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Calories in energy optimization

FeaturedCalories in energy optimization

The calorie comes from the metric system and it's very useful to control the energy intake. This has several benefits of main importance because when an excess appears, the organism accumulates energy principally in the form of adipose tissue. A bit of fat doesn't worry but above a certain limit it drives to multiple health risks thus it should be rationally controlled using the tools that the development provides.

First of all there are different metabolisms related to the age, with young people having less probabilities of accumulating energy. In adulthood the metabolism changes and it performs a better overall utilization, so the necessary quantity to maintain the functions is lower.

Normally in the packaging of food the user can find nutritional information about calories. Anything with grease must have a high number since this kind of matter is one of the most important talking about energy density. For giving you an idea, coal or TNT don't rival fat.

Another aspect of relevance is the extreme optimization that inherently any human organism has, that outperforms any sort of local effort to compare. Even running long distances the consumption ends being scarce and then, how could you expect to lose those high number of calories?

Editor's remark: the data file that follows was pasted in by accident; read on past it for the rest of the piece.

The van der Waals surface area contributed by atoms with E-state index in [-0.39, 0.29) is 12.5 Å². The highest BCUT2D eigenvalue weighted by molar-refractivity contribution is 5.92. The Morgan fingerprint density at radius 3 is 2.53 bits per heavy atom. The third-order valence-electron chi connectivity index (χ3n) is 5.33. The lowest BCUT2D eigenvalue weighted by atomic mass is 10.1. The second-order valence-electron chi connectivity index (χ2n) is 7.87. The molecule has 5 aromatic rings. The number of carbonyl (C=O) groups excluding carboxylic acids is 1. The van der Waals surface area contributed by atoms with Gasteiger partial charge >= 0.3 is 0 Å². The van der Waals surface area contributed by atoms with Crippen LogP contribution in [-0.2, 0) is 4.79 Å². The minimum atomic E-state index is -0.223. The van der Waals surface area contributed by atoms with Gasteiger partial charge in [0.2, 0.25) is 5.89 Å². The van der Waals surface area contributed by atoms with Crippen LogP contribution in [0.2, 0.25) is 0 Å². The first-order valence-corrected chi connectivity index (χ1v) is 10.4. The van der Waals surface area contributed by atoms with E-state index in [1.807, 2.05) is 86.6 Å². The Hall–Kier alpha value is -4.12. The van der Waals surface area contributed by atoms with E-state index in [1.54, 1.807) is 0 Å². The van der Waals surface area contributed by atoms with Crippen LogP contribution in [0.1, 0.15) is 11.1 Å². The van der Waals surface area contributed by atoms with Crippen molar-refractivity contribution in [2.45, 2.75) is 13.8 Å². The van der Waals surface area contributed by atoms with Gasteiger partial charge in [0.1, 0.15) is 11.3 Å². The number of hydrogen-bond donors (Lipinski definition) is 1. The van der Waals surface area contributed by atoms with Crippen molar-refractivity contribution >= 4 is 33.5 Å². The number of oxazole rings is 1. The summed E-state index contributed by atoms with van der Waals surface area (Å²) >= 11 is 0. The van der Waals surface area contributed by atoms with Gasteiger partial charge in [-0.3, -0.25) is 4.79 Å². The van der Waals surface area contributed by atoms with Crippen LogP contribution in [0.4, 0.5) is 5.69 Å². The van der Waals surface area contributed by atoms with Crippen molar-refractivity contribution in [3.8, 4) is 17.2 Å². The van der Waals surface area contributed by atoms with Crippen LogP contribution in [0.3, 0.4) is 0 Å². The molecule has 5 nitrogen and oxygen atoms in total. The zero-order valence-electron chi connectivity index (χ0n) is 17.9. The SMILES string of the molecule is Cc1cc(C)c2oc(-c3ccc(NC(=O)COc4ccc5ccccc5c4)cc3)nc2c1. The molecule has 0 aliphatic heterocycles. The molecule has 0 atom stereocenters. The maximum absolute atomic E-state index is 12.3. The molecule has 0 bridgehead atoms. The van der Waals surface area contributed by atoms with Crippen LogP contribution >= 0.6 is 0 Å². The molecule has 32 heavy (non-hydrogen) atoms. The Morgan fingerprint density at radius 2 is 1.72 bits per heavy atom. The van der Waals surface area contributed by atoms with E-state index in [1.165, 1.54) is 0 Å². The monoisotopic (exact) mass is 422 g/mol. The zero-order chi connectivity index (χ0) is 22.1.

It's at all an easy feat... and any individual must remember that Nature promotes penalties for who doesn't take precautions.

We recommend the use of tables and calculators with an estimation of energy consumption in calories. For instance an average person with 65 kg and no activity would need per day about 1.800-1.900 kilocalories, and more than 2.300 with intense exercise.

Some references are: 100 grams of fried potatoes could provide more than 300 kilocalories, or raw almonds in the same quantity more than 500. Olive oil goes to about 800 kilocalories each 100 grams.

Technically a kilocalorie are 1.000 calories or 4.184 Jules. Some people use the word calories to reference kilocalories, singularly in nutrition. If a calorie is also called “small calorie” and the kilocalorie a “large calorie”, simply stating “calorie” could fit referencing kilocalories. Anyway it's a bit imprecise.

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